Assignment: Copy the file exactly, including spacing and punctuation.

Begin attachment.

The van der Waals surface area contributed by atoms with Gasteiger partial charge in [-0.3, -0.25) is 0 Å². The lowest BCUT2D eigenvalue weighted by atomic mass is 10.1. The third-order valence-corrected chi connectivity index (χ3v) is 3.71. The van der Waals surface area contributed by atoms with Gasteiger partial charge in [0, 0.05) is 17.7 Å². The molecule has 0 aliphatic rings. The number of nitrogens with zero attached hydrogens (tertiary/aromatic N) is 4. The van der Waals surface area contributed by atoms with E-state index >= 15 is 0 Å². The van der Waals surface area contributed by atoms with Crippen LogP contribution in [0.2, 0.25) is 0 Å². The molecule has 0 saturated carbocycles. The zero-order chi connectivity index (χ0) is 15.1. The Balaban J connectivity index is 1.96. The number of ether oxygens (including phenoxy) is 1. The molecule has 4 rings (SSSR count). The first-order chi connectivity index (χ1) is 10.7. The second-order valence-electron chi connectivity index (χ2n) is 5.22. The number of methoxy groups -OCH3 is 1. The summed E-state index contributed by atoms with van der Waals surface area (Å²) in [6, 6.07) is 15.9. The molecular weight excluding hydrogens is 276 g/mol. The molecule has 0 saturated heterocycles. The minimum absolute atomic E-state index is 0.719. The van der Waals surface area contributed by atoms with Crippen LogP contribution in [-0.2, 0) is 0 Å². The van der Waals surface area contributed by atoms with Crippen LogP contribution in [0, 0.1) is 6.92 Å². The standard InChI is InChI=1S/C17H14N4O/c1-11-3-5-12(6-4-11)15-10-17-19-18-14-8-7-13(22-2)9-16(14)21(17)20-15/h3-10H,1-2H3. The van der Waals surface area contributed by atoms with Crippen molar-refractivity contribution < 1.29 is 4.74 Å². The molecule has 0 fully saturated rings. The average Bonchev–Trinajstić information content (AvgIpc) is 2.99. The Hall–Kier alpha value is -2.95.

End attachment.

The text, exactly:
The van der Waals surface area contributed by atoms with Gasteiger partial charge in [-0.3, -0.25) is 0 Å². The lowest BCUT2D eigenvalue weighted by atomic mass is 10.1. The third-order valence-corrected chi connectivity index (χ3v) is 3.71. The van der Waals surface area contributed by atoms with Gasteiger partial charge in [0, 0.05) is 17.7 Å². The molecule has 0 aliphatic rings. The number of nitrogens with zero attached hydrogens (tertiary/aromatic N) is 4. The van der Waals surface area contributed by atoms with E-state index >= 15 is 0 Å². The van der Waals surface area contributed by atoms with Crippen LogP contribution in [0.2, 0.25) is 0 Å². The molecule has 0 saturated carbocycles. The zero-order chi connectivity index (χ0) is 15.1. The Balaban J connectivity index is 1.96. The number of ether oxygens (including phenoxy) is 1. The molecule has 4 rings (SSSR count). The first-order chi connectivity index (χ1) is 10.7. The second-order valence-electron chi connectivity index (χ2n) is 5.22. The number of methoxy groups -OCH3 is 1. The summed E-state index contributed by atoms with van der Waals surface area (Å²) in [6, 6.07) is 15.9. The molecular weight excluding hydrogens is 276 g/mol. The molecule has 0 saturated heterocycles. The minimum absolute atomic E-state index is 0.719. The van der Waals surface area contributed by atoms with Crippen LogP contribution in [-0.2, 0) is 0 Å². The van der Waals surface area contributed by atoms with Crippen LogP contribution in [0, 0.1) is 6.92 Å². The standard InChI is InChI=1S/C17H14N4O/c1-11-3-5-12(6-4-11)15-10-17-19-18-14-8-7-13(22-2)9-16(14)21(17)20-15/h3-10H,1-2H3. The van der Waals surface area contributed by atoms with Crippen molar-refractivity contribution < 1.29 is 4.74 Å². The molecule has 0 fully saturated rings. The average Bonchev–Trinajstić information content (AvgIpc) is 2.99. The Hall–Kier alpha value is -2.95.